Oct 1, 2020

Ontario Court Ruling: Termination Clause Invalidated for Violating the Employment Standards Act (ESA)

Sewell v. Provincial Fruit Co. Limited, 2020 ONSC 4406 (CanLII)

If a termination clause attempts to contract out of an employee’s minimum entitlements under the law, the clause will be invalid, and the employee will be entitled to the greater amount of common law notice.

The Ontario Superior Court, in the case of Sewell v. Provincial Fruit Co. Limited, 2020 ONSC 440, found a termination clause to be invalid because it was in violation of the Employment Standards Act (“ESA”), applying the reasoning of the Ontario Court of Appeal in the 2020 decision Waksdale v. Swegon North America Inc.

The Plaintiff began his employment with Provincial Fruit Co. (the “Defendant”) on October 9, 2019 in a senior sales role. After only 6 months of employment, the Plaintiff was terminated without cause on April 17, 2019, and was provided with 2 weeks’ salary and benefits as per the contract and in line with the requirements of the ESA.

The issue to be decided in this case was whether the termination clause was enforceable.

The Termination Clause

The Plaintiff signed an employment contract which stated the following:

b) Termination by the Company for Just Cause

The Company is entitled to terminate your employment at any time and without any notice or any further compensation for just cause and the Company will not have any further obligations to you whether at contract, under statute, at common law or otherwise.

c) Termination by the Company without Just Cause

(A) The Company will be entitled to terminate your employment at any time without just cause by providing you with the following:

(ii) a payment, or at the Company’s sole option, notice or combination of notice and pay in lieu of such notice representing termination pay and, if applicable, severance pay, as may be required under the Employment Standards Act, 2000, as amended from time to time (the “Separation Period”);

It is agreed that upon compliance with the above provisions, the Company will be release from any and all obligations to you, whether statutory, under contract, at common law or otherwise.

“Power Differential”

Justice Mandhane begins her analysis of the termination clause by accepting the Plaintiff’s argument that he signed the contract with the expectation that the Defendant would adhere to the appropriate employment standards legislation. She finds that it was reasonable for the Plaintiff to sign the contract without poring over its termination provisions or obtaining independent legal advice. This was reasonable because of the “power differential between the parties and the good faith basis upon which they had established their relationship” (para 9).

Violation of the Employment Standards Act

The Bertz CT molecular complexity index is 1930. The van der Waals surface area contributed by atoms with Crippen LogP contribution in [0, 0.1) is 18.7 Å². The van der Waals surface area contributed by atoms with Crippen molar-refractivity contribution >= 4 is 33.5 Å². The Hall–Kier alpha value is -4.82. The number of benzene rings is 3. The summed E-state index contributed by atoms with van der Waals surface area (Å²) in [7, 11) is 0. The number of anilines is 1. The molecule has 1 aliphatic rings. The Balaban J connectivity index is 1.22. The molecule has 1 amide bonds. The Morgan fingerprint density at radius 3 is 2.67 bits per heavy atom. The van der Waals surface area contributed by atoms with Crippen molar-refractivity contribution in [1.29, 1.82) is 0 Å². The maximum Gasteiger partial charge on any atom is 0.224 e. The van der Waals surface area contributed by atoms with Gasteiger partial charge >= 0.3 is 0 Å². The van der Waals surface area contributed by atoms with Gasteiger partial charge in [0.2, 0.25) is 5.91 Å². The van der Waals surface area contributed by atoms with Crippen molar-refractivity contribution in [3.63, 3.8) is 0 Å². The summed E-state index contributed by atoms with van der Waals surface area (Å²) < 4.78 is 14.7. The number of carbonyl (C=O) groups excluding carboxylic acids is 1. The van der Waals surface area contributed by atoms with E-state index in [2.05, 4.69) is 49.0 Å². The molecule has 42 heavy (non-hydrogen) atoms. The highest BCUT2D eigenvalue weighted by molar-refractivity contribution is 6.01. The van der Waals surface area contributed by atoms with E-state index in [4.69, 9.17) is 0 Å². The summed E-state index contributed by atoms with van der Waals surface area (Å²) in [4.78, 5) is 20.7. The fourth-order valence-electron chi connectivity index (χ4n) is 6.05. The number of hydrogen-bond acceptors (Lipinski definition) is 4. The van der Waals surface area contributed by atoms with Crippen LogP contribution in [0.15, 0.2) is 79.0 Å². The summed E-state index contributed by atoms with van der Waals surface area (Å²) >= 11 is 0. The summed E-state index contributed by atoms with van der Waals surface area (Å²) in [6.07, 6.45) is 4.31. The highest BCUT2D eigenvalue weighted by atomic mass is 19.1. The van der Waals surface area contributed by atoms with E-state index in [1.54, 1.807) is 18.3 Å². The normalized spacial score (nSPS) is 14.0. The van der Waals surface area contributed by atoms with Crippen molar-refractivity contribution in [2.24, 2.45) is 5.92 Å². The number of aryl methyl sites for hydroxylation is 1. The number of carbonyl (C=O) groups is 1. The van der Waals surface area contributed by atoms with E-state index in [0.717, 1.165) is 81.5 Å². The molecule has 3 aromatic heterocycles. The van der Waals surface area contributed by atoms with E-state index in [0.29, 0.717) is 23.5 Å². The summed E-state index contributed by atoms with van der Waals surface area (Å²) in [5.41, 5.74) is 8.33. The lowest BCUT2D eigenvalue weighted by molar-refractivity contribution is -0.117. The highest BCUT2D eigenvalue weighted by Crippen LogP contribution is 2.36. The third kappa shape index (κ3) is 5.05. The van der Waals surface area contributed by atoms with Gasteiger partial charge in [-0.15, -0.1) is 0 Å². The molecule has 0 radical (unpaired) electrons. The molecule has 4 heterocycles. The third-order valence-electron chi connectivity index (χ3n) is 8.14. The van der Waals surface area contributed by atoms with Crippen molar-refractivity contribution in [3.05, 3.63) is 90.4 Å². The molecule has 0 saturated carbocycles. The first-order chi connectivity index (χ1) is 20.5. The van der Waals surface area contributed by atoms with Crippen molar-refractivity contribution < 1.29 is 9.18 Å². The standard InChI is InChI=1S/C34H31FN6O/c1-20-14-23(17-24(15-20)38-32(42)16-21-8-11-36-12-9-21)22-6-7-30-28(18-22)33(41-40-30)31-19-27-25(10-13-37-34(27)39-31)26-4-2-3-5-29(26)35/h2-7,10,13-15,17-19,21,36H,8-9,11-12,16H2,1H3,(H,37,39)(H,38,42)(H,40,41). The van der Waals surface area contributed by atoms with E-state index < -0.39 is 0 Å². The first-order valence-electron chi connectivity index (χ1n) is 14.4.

The Court follows recent Ontario Court of Appeal decisions of Waksdale, Wood, and Rossman, in using its discretion to protect employees by examining the employment contract as a whole to determine if it meets minimum employment standards. The Court finds that the employment contract at issue is unenforceable for the two reasons:

1) Combines Notice Pay and Severance Pay Entitlements

The first offending part of the provision is the following:

The Company will be entitled to terminate your employment at any time without just cause by providing you with… a payment, or at the Company’s sole option, notice or a combination of notice and pay in lieu of such notice, representing termination pay and, if applicable, severance pay.

According to the Court, this violates the ESA as it allows for the combination of severance and notice pay, when the legislation requires payment of both severance notice.

2) Must Provide Notice Unless There is “Wilful Misconduct”

The Ontario Superior Court of Justice applied the Ontario Court of Appeal’s reasoning from Waksdale in finding that the termination for cause provision contravened the Employment Standards Act by not providing notice if there is merely “cause”, rather than the legislated requirement of “wilful misconduct” in order to disentitle an employee from notice pay. As asserted in Waksdale, even if the offending provision is not at issue in the present case, the contract must be read as a whole and the entire contract is void.

Therefore, the Court held that the termination provision was invalid, and the Plaintiff was entitled to 4 months of common law notice.

Significance of Sewell

This decision reinforces the precedent introduced by Waksdale for invalidating termination for cause provisions based on the exclusion of a “wilful misconduct” stipulation. Further, it echoes Waksdale by asserting that termination provisions should not be analyzed independently but together, and the illegality of one voids the other, even if the unenforceable clause is not at issue on the facts of the case.

This creates a powerful authority that will likely invalidate many termination provisions in the future, entitling employees to increased levels of notice. This judicial trend will create significant change for employers and employees across Ontario.

NOTE: The above post is general information about this specific case. If you have specific questions about your employment situation, you can contact Monkhouse Law for a free phone consultation.